Snick the paddle behind the steering wheel into a lower gear, and the whole S6 seems to squat down on its adaptive air suspension in eager anticipation of a corner. The optional four-wheel steering—part of the $4000 S Sport package, which also adds the torque-vectoring rear diff, a sport exhaust system, and red-painted brake calipers—seems to work, but its effect was tricky to detect on the example we drove in California. Our Michigan test car didn’t have the S Sport package, but nonetheless felt supremely agile and composed. However, grip around the skidpad (0.90 g) with the 21-inch Pirelli P Zero summer tires (sized 255/35R-21) is merely adequate for a car of this caliber.
At the apex of a corner, as the driver starts to roll into the throttle, the response from the engine is gloriously progressive and inimitable. There are sedans that pack more brute wallop, but none that deliver power in a more engaging manner. This is a 4472-pound car that romps like a happy husky, bites into corners like a wolf, and then runs like whatever the wolf is hunting. The run to 60 mph takes 4.0 seconds flat—a tenth of a second quicker than the 2020 S7, which weighs an additional 168 pounds, yet two tenths slower than the previous, 83-pound-lighter S6 with the V-8. The new S6 and S7 pace each other exactly through the quarter-mile, with 12.5-second passes at 112 mph. But again, the last S6 we tested was a two tenths quicker and 1 mph faster.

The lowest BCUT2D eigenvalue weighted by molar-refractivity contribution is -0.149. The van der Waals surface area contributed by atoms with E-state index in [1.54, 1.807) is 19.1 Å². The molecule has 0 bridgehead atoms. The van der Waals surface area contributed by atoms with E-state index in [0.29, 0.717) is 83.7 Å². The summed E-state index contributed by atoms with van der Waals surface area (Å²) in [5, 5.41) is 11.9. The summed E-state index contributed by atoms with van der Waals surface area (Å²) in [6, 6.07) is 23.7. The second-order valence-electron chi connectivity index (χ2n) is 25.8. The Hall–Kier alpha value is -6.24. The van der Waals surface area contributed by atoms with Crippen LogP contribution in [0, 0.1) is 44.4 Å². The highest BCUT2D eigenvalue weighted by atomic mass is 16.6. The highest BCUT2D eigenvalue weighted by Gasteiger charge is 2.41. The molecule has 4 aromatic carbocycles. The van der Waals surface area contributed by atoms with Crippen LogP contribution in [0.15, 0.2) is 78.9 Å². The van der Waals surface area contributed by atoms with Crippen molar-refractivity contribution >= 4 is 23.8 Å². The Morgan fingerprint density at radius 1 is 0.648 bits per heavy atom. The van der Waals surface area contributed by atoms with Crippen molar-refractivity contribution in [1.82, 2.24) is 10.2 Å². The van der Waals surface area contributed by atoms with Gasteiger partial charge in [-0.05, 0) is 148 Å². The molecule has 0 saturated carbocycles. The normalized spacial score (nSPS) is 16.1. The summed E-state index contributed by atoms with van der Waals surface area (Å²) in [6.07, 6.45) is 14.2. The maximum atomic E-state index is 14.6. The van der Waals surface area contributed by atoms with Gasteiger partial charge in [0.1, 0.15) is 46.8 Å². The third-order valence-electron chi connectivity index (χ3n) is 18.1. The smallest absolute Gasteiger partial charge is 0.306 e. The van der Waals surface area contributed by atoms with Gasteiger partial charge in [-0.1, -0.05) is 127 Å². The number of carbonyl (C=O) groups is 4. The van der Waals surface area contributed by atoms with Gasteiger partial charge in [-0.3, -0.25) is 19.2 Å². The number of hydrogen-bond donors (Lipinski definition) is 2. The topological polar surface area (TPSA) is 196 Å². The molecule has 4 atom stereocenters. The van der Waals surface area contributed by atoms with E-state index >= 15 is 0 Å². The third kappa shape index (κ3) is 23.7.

From the inside, the S6 and S7 aren’t much different from each other. There are some different surfaces and finishes, but the dash shapes are the same, and Audi’s three-screen digital interface is identical. Once you’re familiar with the menus and the haptic feedback built into the center touchscreens, it’s fairly easy to manage the S6’s intense number of electronic gadgets, navigation systems, and various safety technologies.
With its poised manner, excellent ride, beautiful interior, and buffet of tech stuff, the current mid-size Audi—internal model code C8, apologies to the Corvette—is flat wonderful. So, why does Audi ask another $10,000 for the S7?
While the S7 is an attractive car, it isn’t as if the S6 is hard to look at. And the S6 has an inch more headroom in both the front and rear, plus more shoulder room and almost a half inch more rear legroom. About the only practical advantage the S7 offers is an additional 11 cubic feet of cargo room under its hatchback. That’s important if you’re building a pool house and expect to make a lot of trips to Home Depot for lumber.
Sex appeal matters, though. So, the S6 starts at $74,895 while the S7’s base price is $84,895. About the only significant equipment difference is apparently that the S7 gets standard LED taillights; they’re optional on the S6. Ten grand is a lot to pay for fancy taillights.
Get the S6.